This recipe comes from Nordic Food Lab in Copenhagen.
For instructions on how to prepare bee larvae got fresh from the hive, see here.
Ceviche can refer to a lot of dishes from different cultures, but the basic idea is that instead of heat cooking the food, acid does it. So there’s always some kind of vinegar or acidic substance involved.
Photo: Nordic Food Lab, licensed under CC BY-SA 4.0
This recipe uses this technique on honeybee larvae - the chefs found that very precise timings were involved. When placed in the vinegar for just three minutes, the larvae’s shell got slightly firmer and their centre was creamy. More than three minutes, and they got too hard.
Here’s the recipe they used – it uses rhubarb vinegar which turns everything a rosy pink.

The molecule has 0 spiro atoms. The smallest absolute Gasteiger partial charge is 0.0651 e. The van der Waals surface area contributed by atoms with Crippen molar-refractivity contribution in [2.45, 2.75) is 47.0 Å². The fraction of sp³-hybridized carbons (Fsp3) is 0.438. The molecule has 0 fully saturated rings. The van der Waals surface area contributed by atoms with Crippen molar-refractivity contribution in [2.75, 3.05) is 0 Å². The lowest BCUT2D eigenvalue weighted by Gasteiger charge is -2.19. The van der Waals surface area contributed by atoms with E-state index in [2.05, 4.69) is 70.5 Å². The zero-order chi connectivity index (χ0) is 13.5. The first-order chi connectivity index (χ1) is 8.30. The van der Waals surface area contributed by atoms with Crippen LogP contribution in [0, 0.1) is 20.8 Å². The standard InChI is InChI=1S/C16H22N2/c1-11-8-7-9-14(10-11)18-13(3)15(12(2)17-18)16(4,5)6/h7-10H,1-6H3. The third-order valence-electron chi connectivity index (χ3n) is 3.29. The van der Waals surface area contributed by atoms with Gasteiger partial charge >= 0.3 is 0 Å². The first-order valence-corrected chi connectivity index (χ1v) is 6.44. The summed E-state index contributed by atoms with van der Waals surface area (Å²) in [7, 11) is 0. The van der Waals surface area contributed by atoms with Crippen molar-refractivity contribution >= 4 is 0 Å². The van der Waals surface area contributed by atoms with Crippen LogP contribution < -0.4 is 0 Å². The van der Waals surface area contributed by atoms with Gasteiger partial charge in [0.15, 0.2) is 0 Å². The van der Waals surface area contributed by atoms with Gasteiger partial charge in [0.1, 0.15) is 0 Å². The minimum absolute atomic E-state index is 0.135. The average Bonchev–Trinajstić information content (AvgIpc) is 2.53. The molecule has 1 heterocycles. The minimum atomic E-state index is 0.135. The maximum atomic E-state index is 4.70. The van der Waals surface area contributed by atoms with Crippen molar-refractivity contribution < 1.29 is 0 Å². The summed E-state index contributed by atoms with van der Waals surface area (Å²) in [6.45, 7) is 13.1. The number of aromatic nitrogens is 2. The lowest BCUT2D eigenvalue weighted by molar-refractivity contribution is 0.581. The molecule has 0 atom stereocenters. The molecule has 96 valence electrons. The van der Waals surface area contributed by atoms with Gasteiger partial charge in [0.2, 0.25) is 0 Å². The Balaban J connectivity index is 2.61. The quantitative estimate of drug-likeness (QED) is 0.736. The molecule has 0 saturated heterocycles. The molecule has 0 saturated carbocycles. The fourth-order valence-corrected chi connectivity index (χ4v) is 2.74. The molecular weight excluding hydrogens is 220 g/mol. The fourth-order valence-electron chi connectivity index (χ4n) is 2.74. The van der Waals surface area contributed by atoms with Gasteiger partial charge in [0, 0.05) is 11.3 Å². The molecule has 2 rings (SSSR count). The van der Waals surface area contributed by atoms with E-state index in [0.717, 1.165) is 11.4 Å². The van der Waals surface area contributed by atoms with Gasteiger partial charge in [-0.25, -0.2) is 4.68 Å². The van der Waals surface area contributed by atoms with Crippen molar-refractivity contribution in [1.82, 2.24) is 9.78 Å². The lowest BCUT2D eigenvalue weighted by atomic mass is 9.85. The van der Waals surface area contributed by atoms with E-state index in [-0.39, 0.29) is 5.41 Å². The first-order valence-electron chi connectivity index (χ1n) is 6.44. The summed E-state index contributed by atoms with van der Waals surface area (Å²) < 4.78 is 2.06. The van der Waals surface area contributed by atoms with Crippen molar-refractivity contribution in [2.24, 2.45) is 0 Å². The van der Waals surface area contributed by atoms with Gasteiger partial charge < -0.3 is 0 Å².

- 15g bee larvae, frozen
- 100ml rhubarb vinegar
- 3g lemon thyme
- 5g freeze-dried lingonberries
- 5g red oxalis stems
- 5 g salt
Prepare the herbs. Pick some fresh lemon thyme leaves, about 3g. Finely chop 5g freeze-dried lingonberries and 5g red oxalis stems.
Take 15g frozen bee larvae - defrost for 3 minutes. Add them to the vinegar and season with salt. Leave three minutes (precisely!). Remove the larvae from the vinegar, and dress them with the other ingredients. That’s it!